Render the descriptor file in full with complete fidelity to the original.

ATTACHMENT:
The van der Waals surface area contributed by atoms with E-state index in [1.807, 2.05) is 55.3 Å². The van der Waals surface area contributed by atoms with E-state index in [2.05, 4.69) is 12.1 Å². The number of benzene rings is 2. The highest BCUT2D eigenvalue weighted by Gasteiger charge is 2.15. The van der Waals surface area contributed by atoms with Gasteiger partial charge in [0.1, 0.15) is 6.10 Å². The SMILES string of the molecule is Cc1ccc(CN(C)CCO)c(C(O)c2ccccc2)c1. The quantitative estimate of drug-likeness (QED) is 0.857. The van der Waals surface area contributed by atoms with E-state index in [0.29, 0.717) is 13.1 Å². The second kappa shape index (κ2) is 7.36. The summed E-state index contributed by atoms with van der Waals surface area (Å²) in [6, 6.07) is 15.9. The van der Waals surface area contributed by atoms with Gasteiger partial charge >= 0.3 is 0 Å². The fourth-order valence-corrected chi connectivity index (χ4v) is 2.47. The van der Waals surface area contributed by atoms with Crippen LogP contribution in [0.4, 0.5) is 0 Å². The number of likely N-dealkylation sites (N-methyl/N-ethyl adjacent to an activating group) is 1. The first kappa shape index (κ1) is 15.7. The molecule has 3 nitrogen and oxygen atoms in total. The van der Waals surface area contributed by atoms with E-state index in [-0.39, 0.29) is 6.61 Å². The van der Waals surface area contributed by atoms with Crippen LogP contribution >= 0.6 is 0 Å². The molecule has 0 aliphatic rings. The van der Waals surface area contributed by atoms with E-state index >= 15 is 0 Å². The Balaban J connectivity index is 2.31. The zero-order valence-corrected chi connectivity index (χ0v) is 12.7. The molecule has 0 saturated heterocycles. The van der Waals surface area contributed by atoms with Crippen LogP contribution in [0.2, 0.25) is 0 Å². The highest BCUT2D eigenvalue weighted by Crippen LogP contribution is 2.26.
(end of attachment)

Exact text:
The van der Waals surface area contributed by atoms with E-state index in [1.807, 2.05) is 55.3 Å². The van der Waals surface area contributed by atoms with E-state index in [2.05, 4.69) is 12.1 Å². The number of benzene rings is 2. The highest BCUT2D eigenvalue weighted by Gasteiger charge is 2.15. The van der Waals surface area contributed by atoms with Gasteiger partial charge in [0.1, 0.15) is 6.10 Å². The SMILES string of the molecule is Cc1ccc(CN(C)CCO)c(C(O)c2ccccc2)c1. The quantitative estimate of drug-likeness (QED) is 0.857. The van der Waals surface area contributed by atoms with E-state index in [0.29, 0.717) is 13.1 Å². The second kappa shape index (κ2) is 7.36. The summed E-state index contributed by atoms with van der Waals surface area (Å²) in [6, 6.07) is 15.9. The van der Waals surface area contributed by atoms with Gasteiger partial charge >= 0.3 is 0 Å². The fourth-order valence-corrected chi connectivity index (χ4v) is 2.47. The van der Waals surface area contributed by atoms with Crippen LogP contribution in [0.4, 0.5) is 0 Å². The number of likely N-dealkylation sites (N-methyl/N-ethyl adjacent to an activating group) is 1. The first kappa shape index (κ1) is 15.7. The molecule has 3 nitrogen and oxygen atoms in total. The van der Waals surface area contributed by atoms with E-state index in [-0.39, 0.29) is 6.61 Å². The van der Waals surface area contributed by atoms with Crippen LogP contribution >= 0.6 is 0 Å². The molecule has 0 aliphatic rings. The van der Waals surface area contributed by atoms with E-state index >= 15 is 0 Å². The Balaban J connectivity index is 2.31. The zero-order valence-corrected chi connectivity index (χ0v) is 12.7. The molecule has 0 saturated heterocycles. The van der Waals surface area contributed by atoms with Crippen LogP contribution in [0.2, 0.25) is 0 Å². The highest BCUT2D eigenvalue weighted by Crippen LogP contribution is 2.26.